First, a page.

This monthly mesh we refer readers to our guest blog “Recombination of Voxel Transition Cells…
Mesh Independence for Car Park Ventilation
This monthly mesh we discuss part 2 in a blog series on “Car park Ventilation CFD with Pointwise, Caelus, CFX and FDS”. First published in Another Fine Mesh on 27th May 2020, we continue the discussion, in particular, mesh independence. As a CFD engineer, you would likely have carried out mesh independence tests to ensure the element size doesn’t overly affect results or analysis conclusions.
We continue comparing FDS with a mainstream fully-featured CFD solver Caelus (OpenFOAM derivative) for a typical car park. Caelus forked from OpenFOAM-2.1.1, has been restructured to create a stronger foundation on which to build your open-source CFD solutions. More information on the Caelus solver can find this at www.caelus-cml.com or the SLIM solver, in several of our publications.
Base Mesh Car Park
Figure 1 shows the comparison of FDS and Caelus SLIM for Velocity and CO. One can see broad similarities between the velocity and CO field by the two solvers. The significant differences are attributable to the turbulence models chosen. FDS uses a variant of the “Large Eddy Simulation” (LES) turbulence model. These Caelus simulations used the “Unsteady Reynolds Averaged Navier-Stokes (URANS) k-omega SST turbulence model resulting in a smoother flow field.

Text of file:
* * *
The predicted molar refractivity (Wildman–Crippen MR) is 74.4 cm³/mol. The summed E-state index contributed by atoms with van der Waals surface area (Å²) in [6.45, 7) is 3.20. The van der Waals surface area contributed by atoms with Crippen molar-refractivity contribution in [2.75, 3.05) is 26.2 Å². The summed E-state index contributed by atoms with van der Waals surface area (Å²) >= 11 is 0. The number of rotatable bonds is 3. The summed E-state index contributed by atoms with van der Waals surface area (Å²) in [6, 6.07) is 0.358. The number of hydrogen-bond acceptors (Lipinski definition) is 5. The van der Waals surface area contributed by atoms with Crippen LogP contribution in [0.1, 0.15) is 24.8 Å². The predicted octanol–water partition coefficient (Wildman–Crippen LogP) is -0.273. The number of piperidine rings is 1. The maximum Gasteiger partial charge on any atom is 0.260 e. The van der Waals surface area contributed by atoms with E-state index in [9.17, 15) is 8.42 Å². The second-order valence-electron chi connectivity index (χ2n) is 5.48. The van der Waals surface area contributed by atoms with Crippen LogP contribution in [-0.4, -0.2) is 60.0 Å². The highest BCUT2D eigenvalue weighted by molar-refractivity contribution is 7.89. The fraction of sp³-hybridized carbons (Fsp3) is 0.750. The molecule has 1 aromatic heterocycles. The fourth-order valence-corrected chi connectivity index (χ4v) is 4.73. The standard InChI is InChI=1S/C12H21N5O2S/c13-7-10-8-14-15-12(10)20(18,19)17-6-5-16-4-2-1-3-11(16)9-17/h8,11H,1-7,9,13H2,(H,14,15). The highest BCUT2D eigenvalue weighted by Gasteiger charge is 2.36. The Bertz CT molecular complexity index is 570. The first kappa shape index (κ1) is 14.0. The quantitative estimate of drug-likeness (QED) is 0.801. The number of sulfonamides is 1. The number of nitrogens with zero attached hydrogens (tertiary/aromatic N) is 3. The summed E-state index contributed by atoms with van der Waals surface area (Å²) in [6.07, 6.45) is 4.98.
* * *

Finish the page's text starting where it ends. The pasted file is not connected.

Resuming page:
An investigation into mesh sensitivity compares the base mesh (element size 0.25 m) to half size mesh (0.125 m) and quarter size mesh (0.0625 m). FDS and Caelus SLIM Hybrid compare the effect of the mesh size. Caelus SLIM Hybrid is a method where a steady solution restarts in transient scalar only mode. A summary of the time trace of average CO mass fraction at the height of 1.5 m over time, as shown in Figure 2. The solution was not dependent on the resolution of the mesh below cell size of 0.25 m as shown. It concluded that the base mesh solution was insensitive to the mesh resolution chosen.
We hoped you enjoyed this blog on Mesh Independence for Car Park Ventilation. Part 1 in this series can be found here.
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17. Mesh Independence for Car Park Ventilation